Appeals court orders review of airline vax policy that may have ‘coerced’ workers, caused ‘irreparable harm’

In a 2-1 decision, a three-judge panel on the Fifth Circuit in the U.S. Court of Appeals has reversed the ruling of a lower court and ruled that employees of United Airlines were “coerced” by the airline’s vaccine mandate, ordering a further review of the policy.

The issue will now be placed back in the hands of District Judge Mark Pittman, who denied the employees’ request for a preliminary injunction, citing court precedent and the employees’ failure to provide proof that the vaccine mandate would cause them “irreparable harm,” according to a report from Breitbart.

Federal Judges Andy Oldham and Jennifer Elrod disagreed with Pittman, arguing that violating their religious convictions does cause irreparable harm.

“Plaintiffs allege a harm that is ongoing and cannot be remedied later: they are actively being coerced to violate their religious convictions,” Judges Oldham and Elrod stated in their opinion. “Because that harm is irreparable, we reverse the district court.”

As BizPac Review reported in January, United Airlines placed more than 1,000 pilots on indefinite, unpaid leave for failing to comply with its vaccine mandate, leaving them without medical benefits and, for many, no access to their 401(k)s and unable to seek work elsewhere, which prompted the lawsuit.

“The Fifth Circuit, which is widely considered the most conservative appeals court, initially rejected an emergency request to halt the mandate in mid-December, but granted a motion to expedite an appeal in the case after Pitman’s decision to refuse the injunction in November 2021,” Breitbart reported.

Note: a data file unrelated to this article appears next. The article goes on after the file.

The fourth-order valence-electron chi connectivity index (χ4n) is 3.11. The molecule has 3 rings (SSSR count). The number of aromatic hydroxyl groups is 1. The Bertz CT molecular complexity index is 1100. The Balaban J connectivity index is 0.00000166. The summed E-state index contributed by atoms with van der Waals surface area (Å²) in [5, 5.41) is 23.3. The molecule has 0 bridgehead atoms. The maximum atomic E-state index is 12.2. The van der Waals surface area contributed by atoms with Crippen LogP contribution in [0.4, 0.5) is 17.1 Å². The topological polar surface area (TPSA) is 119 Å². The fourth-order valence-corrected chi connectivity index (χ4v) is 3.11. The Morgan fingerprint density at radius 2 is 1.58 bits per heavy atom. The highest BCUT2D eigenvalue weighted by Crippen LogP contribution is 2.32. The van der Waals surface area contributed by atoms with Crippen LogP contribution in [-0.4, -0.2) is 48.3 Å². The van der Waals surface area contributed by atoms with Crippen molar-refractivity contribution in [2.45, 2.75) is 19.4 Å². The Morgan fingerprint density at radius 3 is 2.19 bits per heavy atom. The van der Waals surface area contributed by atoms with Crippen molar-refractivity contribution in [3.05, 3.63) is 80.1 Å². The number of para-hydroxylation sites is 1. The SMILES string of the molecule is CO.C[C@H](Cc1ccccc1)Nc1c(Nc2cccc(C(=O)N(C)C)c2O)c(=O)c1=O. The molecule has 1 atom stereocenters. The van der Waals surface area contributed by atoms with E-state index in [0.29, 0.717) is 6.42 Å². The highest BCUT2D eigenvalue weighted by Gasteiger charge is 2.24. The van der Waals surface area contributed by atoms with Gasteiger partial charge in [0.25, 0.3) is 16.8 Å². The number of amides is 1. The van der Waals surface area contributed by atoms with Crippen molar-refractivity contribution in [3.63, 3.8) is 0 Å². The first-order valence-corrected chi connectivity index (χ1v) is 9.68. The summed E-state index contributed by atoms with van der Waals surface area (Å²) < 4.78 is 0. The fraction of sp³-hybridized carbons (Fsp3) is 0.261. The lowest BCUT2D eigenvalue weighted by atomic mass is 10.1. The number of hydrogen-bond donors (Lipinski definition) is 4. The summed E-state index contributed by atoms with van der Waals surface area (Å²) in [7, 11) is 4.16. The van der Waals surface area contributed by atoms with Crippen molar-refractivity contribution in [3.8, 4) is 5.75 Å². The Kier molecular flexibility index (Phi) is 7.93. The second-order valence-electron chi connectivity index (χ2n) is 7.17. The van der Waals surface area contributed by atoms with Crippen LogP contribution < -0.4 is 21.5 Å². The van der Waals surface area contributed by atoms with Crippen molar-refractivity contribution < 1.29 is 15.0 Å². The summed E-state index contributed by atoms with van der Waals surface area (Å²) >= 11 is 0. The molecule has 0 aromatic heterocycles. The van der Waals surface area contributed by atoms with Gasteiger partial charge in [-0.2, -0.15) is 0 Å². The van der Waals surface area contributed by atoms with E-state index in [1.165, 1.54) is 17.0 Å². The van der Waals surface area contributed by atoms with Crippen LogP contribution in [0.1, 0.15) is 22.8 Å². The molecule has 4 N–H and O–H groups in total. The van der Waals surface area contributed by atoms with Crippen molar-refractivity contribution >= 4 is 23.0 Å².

According to Pittman’s opinion, United Airlines may be “callous,” but a loss of income does not rise to the level of “irreparable harm,” meaning the vaccine mandate did not meet the standards required to issue an injunction.

“The Court is not insensitive to Plaintiffs’ plight,” Pittman wrote. “A loss of income, even temporary, can quickly ripple out to touch nearly every aspect of peoples’ lives, and the lives of their families and dependents. But the Court’s analysis must be guided by the law, not by its sympathy.”

Oldham and Elrod disagreed, ruling that the United case illustrates two different kinds of harm, one of which is worthy of an injunction.

“The first is United’s decision to place them on indefinite unpaid leave; that harm, and any harm that flows from it, can be remedied through backpay, reinstatement, or otherwise,” the decision reads. “The second form of harm flows from United’s decision to coerce the plaintiffs into violating their religious convictions; that harm and that harm alone is irreparable and supports a preliminary injunction.”

Thus, the case will go back to Pittman, who may be more amenable to an injunction now that the matter of “irreparable harm” has been established, as he has already stated that, were it not for their failure to illustrate that one point, their arguments were “compelling and convincing.”

Wrote Pittman in November: “United’s mandate thus reflects an apathy, if not antipathy, for many of its employees’ concerns and a dearth of toleration for those expressing diversity of thought.”


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